Earlier that day we saw the first of what I hope to be our weekly outings to the "Sticky Shoe" Theater in American Fork to catch the 11:00 matinee. This time we brought along Lilia's school buddy Lily and our neighbor girl Kayla. The girls had a great time. We saw Black Beauty. I didn't get to see the end of it, because Nohea figured out that if she cried and fussed, I would take her outside. So we enjoyed a few games of 25 cent pinball in the lobby. The 25 cent pinball machines are getting harder to find. The Sticky Shoe is the best theater in town. They have a row of 25 cent candies too, so I splurged and let the girls choose a candy a piece. And then of course, we had to get the popcorn. People who can pass by movie theater popcorn while in a movie theater are stronger people than me.

And this is Nohea after consuming cookie dough and cookies. She's exhausted, bless her little heart. More about our Hawaii trip in the near future. Right now, I've got to get back to editing.

Monday, June 16, 2008

Beach Happenings

Lilia taking a bow at Hukilau Beach on the island of Oahu in Hawaii on Saturday, June 14. Lilia worked really hard at catching waves with the little boogie board we bought her. Dad taught her a few lessons, and she got pretty good at it. I have other pictures and video of her catching the waves.

Lissy building one of her many sandcastles at Hukilau Beach. Nohea helping out. We stayed until closing time at the beach. It was hard to pull ourselves away. Lissy was really into the sandcastle building and bridge building--she was always building bridges. Maybe she'll take after Uncle Lani and become an architect.

One thing the island of Oahu has over the island of Hawaii is beaches. It seems like there was a beach every five miles or so. Our favorite was the Hukilau Beach. The Hukilau Beach seemed more like a "locals" beach. It had great, beginner waves. I took Nohea out to feel the waves drag across her feet and legs. We all loved the beach. Joelle, our niece, was a great help. She especially came in handy after Kulani did the ragdoll toss from a large wave into the beach floor at Pounders Beach. Kulani managed to break his clavicle in two places. We took him to the emergency room at Kahuku Hospital. The nurse doubted Kulani actually broke a bone because he was so calm. After removing his towel and seeing the bone bulging, she changed her tune. They gave him a shot of Demerol, put him in a sling, and gave him a healthy dose of some pain medications to help him until he arrived home in Utah. Kulani was out for the rest of the trip.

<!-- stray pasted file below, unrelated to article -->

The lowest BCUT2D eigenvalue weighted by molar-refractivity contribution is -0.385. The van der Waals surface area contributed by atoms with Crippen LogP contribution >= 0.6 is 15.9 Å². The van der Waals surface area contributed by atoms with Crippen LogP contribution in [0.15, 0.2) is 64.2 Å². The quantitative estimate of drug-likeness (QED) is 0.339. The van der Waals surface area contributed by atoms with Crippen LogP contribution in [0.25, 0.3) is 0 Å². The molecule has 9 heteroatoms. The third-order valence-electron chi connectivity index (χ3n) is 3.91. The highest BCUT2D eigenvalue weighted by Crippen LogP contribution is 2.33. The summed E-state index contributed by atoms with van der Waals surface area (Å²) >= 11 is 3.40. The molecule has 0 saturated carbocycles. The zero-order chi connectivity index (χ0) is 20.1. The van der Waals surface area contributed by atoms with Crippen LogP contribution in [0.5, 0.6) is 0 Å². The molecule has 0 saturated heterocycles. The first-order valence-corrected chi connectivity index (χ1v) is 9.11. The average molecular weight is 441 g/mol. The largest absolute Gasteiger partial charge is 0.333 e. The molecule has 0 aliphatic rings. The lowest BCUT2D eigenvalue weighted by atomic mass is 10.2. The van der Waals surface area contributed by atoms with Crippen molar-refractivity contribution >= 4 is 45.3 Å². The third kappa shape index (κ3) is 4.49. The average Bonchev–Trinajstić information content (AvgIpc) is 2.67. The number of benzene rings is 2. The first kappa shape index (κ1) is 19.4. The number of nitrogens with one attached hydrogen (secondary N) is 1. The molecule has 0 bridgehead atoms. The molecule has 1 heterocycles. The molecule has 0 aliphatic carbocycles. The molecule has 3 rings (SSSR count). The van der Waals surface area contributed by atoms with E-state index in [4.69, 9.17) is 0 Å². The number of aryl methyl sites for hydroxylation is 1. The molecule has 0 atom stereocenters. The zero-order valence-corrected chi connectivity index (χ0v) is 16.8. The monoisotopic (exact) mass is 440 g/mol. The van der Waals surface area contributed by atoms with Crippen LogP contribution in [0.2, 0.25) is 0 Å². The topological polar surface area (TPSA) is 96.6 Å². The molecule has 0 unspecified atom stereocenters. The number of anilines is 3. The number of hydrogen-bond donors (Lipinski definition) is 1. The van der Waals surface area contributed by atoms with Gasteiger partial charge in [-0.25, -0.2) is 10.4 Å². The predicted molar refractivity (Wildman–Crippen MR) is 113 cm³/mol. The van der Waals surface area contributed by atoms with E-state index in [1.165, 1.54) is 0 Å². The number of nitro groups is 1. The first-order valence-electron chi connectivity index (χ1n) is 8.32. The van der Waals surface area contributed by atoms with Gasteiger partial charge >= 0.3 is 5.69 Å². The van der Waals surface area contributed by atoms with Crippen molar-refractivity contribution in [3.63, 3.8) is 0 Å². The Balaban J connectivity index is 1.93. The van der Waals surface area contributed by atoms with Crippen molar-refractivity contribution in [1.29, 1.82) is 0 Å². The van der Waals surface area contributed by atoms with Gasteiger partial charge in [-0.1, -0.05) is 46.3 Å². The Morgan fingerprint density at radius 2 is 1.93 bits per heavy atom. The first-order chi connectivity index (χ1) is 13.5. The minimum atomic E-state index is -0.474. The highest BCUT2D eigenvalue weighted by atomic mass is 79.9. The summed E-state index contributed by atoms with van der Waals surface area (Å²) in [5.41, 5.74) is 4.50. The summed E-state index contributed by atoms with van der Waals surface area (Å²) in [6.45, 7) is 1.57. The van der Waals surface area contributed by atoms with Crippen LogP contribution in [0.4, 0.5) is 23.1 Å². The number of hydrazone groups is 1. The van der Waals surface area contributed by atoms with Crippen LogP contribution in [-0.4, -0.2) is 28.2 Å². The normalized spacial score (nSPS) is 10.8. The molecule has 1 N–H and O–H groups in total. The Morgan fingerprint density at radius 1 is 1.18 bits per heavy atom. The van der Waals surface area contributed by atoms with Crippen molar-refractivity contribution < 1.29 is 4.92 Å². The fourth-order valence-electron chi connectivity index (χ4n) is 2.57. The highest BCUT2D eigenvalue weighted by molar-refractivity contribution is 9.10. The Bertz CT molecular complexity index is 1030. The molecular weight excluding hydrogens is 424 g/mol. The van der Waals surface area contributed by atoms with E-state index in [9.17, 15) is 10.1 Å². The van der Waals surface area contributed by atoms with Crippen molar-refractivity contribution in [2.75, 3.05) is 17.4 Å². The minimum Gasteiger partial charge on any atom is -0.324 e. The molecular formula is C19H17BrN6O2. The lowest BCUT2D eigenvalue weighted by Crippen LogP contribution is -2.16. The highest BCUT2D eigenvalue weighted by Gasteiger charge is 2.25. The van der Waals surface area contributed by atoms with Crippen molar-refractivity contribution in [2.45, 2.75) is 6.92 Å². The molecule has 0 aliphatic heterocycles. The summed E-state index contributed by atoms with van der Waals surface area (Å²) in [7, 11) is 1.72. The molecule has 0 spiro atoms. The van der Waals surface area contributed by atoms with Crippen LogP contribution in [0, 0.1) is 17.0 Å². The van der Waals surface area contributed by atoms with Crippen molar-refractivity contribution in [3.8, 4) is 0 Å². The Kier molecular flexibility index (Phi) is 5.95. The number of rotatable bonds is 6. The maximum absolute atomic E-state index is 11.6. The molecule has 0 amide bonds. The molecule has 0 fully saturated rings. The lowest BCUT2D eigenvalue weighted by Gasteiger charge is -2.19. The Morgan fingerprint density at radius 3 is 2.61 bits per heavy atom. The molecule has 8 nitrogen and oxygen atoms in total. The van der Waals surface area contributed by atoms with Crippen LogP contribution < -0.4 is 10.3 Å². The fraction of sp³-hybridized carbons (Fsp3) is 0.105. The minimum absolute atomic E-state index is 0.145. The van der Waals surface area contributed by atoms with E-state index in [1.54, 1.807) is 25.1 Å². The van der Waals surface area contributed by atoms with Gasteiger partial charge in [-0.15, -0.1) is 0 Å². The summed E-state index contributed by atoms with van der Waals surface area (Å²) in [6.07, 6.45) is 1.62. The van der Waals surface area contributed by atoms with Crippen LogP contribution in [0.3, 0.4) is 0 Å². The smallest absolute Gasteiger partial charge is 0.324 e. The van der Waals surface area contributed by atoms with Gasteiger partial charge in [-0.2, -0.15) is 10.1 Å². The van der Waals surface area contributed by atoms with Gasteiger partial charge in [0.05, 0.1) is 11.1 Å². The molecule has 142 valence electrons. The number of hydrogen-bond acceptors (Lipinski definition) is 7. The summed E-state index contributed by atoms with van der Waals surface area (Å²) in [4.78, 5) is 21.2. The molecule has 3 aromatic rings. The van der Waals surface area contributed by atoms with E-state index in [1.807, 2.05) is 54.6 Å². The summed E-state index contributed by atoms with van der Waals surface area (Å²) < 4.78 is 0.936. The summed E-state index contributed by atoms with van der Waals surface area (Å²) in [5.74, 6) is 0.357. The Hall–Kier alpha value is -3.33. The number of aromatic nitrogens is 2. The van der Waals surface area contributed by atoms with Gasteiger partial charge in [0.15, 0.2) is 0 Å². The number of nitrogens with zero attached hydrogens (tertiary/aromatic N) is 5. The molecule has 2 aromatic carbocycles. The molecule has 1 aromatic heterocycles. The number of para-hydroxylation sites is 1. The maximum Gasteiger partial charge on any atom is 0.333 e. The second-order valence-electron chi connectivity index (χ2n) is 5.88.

Joelle, the girls, and I decided to tour Laie our last night in Hawaii. We stayed late at the beach, then we went on a walking tour around the Laie Temple. We later had a late-night treat at The Best McDonald's In the World in Laie. More to come.

Love to Blog

We'll be posting a lot in the next few days so that we have the memories of Hawaii safely in one place to always remember this past week. The entire time we were in Hawaii, Kulani and I would say at various times, "I'm going to blog about that." For me, a blog seems easier to write my thoughts out than a journal. It's a nice vehicle to write our story.

Upon arriving home, I found out that my all-time favorite journalist died on Friday from a sudden heart attack. Tim Russert was the anchor for NBC's Meet the Press.

He reminded me of so many of my professors at BYU who constantly drilled into our heads, "Just the facts, ma'am," like Joe Friday on Dragnet. I honestly had more than one professor that looked and spoke like Russert. Unlike the big headed, opinionated political commentators I disdain (Keith Obermann, Chris Mathews, Rush Limbaugh), Russert did his job like a true journalist: asking questions and follow-up questions based on research. Perhaps he had political leanings, but he tried hard to not show them. And one thing he really loved was his family, specifically his father and son. He wrote a book about the lessons his father taught him growing up in upstate New York. Tim reported on the difficulties of watching his once vibrant father lapse into an aging, ailing man. Not that it matters in the big picture, but I just felt like blogging about someone I admired who died recently. And I'm pretty sad about it. I really don't think Meet the Press will ever be the same.

Wednesday, June 11, 2008

Hawaii '08

We are currrently in Hawaii and feeling sorry for the rest of you sorry saps in Utah and Idaho or where ever else you may be when reading this blog. The following are some highlights of the trip so far:
  • The plane ride was a long 6 hours. All the girls did well--except for Nohea. I think 16 month olds make the worst travelers. She cried, struggled, tossed, turned, and was generally awful. Here's a picture of Melissa looking excited about the impending flight.